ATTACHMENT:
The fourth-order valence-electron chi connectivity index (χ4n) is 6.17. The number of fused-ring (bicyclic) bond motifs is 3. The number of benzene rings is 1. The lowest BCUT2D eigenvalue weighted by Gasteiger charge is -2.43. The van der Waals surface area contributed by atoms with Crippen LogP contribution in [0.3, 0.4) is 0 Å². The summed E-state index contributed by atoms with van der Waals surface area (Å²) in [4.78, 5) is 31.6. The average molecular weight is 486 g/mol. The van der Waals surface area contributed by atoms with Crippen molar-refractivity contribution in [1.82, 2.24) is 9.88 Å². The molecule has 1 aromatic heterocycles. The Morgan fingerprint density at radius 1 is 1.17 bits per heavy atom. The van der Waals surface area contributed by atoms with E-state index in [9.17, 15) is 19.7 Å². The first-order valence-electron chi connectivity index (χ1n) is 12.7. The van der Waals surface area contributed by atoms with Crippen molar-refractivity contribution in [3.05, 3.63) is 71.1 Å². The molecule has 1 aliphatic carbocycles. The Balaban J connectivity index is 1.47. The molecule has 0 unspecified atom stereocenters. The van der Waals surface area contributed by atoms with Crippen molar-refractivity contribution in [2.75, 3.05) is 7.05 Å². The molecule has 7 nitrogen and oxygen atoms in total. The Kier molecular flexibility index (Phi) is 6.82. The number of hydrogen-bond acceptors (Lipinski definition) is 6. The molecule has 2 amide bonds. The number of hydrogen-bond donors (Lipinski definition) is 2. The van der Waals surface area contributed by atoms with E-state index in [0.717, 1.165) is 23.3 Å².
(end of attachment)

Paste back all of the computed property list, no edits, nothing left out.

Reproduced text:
The fourth-order valence-electron chi connectivity index (χ4n) is 6.17. The number of fused-ring (bicyclic) bond motifs is 3. The number of benzene rings is 1. The lowest BCUT2D eigenvalue weighted by Gasteiger charge is -2.43. The van der Waals surface area contributed by atoms with Crippen LogP contribution in [0.3, 0.4) is 0 Å². The summed E-state index contributed by atoms with van der Waals surface area (Å²) in [4.78, 5) is 31.6. The average molecular weight is 486 g/mol. The van der Waals surface area contributed by atoms with Crippen molar-refractivity contribution in [1.82, 2.24) is 9.88 Å². The molecule has 1 aromatic heterocycles. The Morgan fingerprint density at radius 1 is 1.17 bits per heavy atom. The van der Waals surface area contributed by atoms with E-state index in [9.17, 15) is 19.7 Å². The first-order valence-electron chi connectivity index (χ1n) is 12.7. The van der Waals surface area contributed by atoms with Crippen molar-refractivity contribution in [3.05, 3.63) is 71.1 Å². The molecule has 1 aliphatic carbocycles. The Balaban J connectivity index is 1.47. The molecule has 0 unspecified atom stereocenters. The van der Waals surface area contributed by atoms with Crippen molar-refractivity contribution in [2.75, 3.05) is 7.05 Å². The molecule has 7 nitrogen and oxygen atoms in total. The Kier molecular flexibility index (Phi) is 6.82. The number of hydrogen-bond acceptors (Lipinski definition) is 6. The molecule has 2 amide bonds. The number of hydrogen-bond donors (Lipinski definition) is 2. The van der Waals surface area contributed by atoms with E-state index in [0.717, 1.165) is 23.3 Å².